Medicine ‘Covid infectivity rising as more people go out’

Medicine ‘Covid infectivity rising as more people go out’

Medicine ‘Covid infectivity rising as more people go out’


Public health medicine specialist Gabriel Leung on Monday warned that a recent increase in the number of people going out means the infectivity rate of the coronavirus is poised to also rise within the next few days.

Professor Leung, the Dean of the Faculty of Medicine at the University of Hong Kong, said the effective reproduction number for the virus, known as the Rt, stands to rise from just over 0.6 as of August 9, to around 1 by Thursday this week.

Leung said this means that every infected person can be expected to pass on the pathogen to one other person, and described this projected increase in infectivity as “worrying”.

If the Rt is below one, that means the outbreak would shrink and the number of cases would decline. Above one means there are sustained chains of infections.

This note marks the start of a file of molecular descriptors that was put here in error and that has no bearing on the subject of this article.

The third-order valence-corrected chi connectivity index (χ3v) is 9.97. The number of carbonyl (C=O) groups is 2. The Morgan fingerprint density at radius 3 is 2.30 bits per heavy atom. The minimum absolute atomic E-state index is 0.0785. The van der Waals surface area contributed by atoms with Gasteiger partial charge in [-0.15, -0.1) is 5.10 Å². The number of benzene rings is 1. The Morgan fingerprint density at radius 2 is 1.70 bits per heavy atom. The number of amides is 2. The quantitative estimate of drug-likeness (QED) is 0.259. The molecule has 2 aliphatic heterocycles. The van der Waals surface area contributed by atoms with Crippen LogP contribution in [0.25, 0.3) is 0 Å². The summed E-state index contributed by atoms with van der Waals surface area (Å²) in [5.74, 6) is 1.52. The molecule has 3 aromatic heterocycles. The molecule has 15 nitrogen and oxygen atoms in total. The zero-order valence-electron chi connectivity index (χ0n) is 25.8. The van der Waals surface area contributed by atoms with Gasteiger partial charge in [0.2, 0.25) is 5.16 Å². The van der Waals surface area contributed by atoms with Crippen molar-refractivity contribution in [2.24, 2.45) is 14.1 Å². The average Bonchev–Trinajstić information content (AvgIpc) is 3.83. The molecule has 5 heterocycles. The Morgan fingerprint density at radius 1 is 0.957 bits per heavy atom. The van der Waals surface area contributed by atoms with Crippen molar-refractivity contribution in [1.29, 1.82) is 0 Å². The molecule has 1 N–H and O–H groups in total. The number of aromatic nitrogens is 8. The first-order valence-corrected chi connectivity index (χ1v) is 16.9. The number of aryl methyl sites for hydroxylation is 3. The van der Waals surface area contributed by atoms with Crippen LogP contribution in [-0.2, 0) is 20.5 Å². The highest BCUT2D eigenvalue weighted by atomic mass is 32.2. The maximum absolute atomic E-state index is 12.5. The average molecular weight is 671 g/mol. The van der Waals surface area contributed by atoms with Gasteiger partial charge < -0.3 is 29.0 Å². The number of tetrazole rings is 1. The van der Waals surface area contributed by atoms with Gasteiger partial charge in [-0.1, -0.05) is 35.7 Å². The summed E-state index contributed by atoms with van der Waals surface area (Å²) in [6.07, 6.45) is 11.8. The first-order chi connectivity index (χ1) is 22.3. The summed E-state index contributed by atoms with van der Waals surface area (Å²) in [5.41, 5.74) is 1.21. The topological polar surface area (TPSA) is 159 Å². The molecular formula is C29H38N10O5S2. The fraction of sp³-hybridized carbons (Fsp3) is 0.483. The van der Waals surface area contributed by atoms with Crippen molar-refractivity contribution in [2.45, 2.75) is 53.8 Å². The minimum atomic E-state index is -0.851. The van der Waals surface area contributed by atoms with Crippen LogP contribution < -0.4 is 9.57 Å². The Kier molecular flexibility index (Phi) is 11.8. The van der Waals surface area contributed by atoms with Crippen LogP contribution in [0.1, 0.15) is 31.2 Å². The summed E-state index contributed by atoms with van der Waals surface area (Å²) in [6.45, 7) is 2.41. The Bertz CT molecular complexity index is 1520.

Leung said the projection is based on new data suggesting that people have been travelling around Hong Kong more recently.

As such, Leung said now is definitely not the right time to even consider relaxing social distancing measures – despite reports that the government is mulling over a proposal to allow local eateries to resume dine-in services in the evenings as early as Tuesday next week.

“We should hold fast for one to two more weeks, and by then, hopefully, we will be able to observe that the Rt will continue to dip. Secondly, we would see this reflected in the daily reported number of cases”, he said.

The expert – who is one of the government’s main infection control advisor – also called for quick and extensive testing for around 4,000 to 8,000 foreign domestic helpers who’re currently in between jobs and may be living in cramped boarding houses.

Some infections have recently been traced to these flats, and the government has had trouble tracking down all the close contacts.

Leung also said elderly people living in care homes should be tested regularly.

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